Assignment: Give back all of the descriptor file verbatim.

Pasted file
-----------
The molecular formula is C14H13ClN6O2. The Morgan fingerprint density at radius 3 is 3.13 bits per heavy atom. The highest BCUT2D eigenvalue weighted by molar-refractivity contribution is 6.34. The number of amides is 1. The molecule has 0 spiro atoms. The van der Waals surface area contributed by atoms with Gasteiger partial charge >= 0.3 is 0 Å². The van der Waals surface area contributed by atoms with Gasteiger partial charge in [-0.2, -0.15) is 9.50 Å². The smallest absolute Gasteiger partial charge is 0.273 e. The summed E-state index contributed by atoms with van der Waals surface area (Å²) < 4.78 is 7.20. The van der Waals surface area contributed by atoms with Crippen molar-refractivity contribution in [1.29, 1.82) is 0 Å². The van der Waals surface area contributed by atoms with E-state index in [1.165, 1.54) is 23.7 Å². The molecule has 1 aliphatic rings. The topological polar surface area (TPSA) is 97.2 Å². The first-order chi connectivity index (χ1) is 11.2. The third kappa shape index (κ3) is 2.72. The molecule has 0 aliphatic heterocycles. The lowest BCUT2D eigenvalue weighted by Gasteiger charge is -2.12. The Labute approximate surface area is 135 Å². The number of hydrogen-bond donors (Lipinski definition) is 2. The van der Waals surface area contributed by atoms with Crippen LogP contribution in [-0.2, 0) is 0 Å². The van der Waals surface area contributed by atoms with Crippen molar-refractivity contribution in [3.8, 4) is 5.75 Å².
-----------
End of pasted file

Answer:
The molecular formula is C14H13ClN6O2. The Morgan fingerprint density at radius 3 is 3.13 bits per heavy atom. The highest BCUT2D eigenvalue weighted by molar-refractivity contribution is 6.34. The number of amides is 1. The molecule has 0 spiro atoms. The van der Waals surface area contributed by atoms with Gasteiger partial charge >= 0.3 is 0 Å². The van der Waals surface area contributed by atoms with Gasteiger partial charge in [-0.2, -0.15) is 9.50 Å². The smallest absolute Gasteiger partial charge is 0.273 e. The summed E-state index contributed by atoms with van der Waals surface area (Å²) < 4.78 is 7.20. The van der Waals surface area contributed by atoms with Crippen molar-refractivity contribution in [1.29, 1.82) is 0 Å². The van der Waals surface area contributed by atoms with E-state index in [1.165, 1.54) is 23.7 Å². The molecule has 1 aliphatic rings. The topological polar surface area (TPSA) is 97.2 Å². The first-order chi connectivity index (χ1) is 11.2. The third kappa shape index (κ3) is 2.72. The molecule has 0 aliphatic heterocycles. The lowest BCUT2D eigenvalue weighted by Gasteiger charge is -2.12. The Labute approximate surface area is 135 Å². The number of hydrogen-bond donors (Lipinski definition) is 2. The van der Waals surface area contributed by atoms with Crippen LogP contribution in [-0.2, 0) is 0 Å². The van der Waals surface area contributed by atoms with Crippen molar-refractivity contribution in [3.8, 4) is 5.75 Å².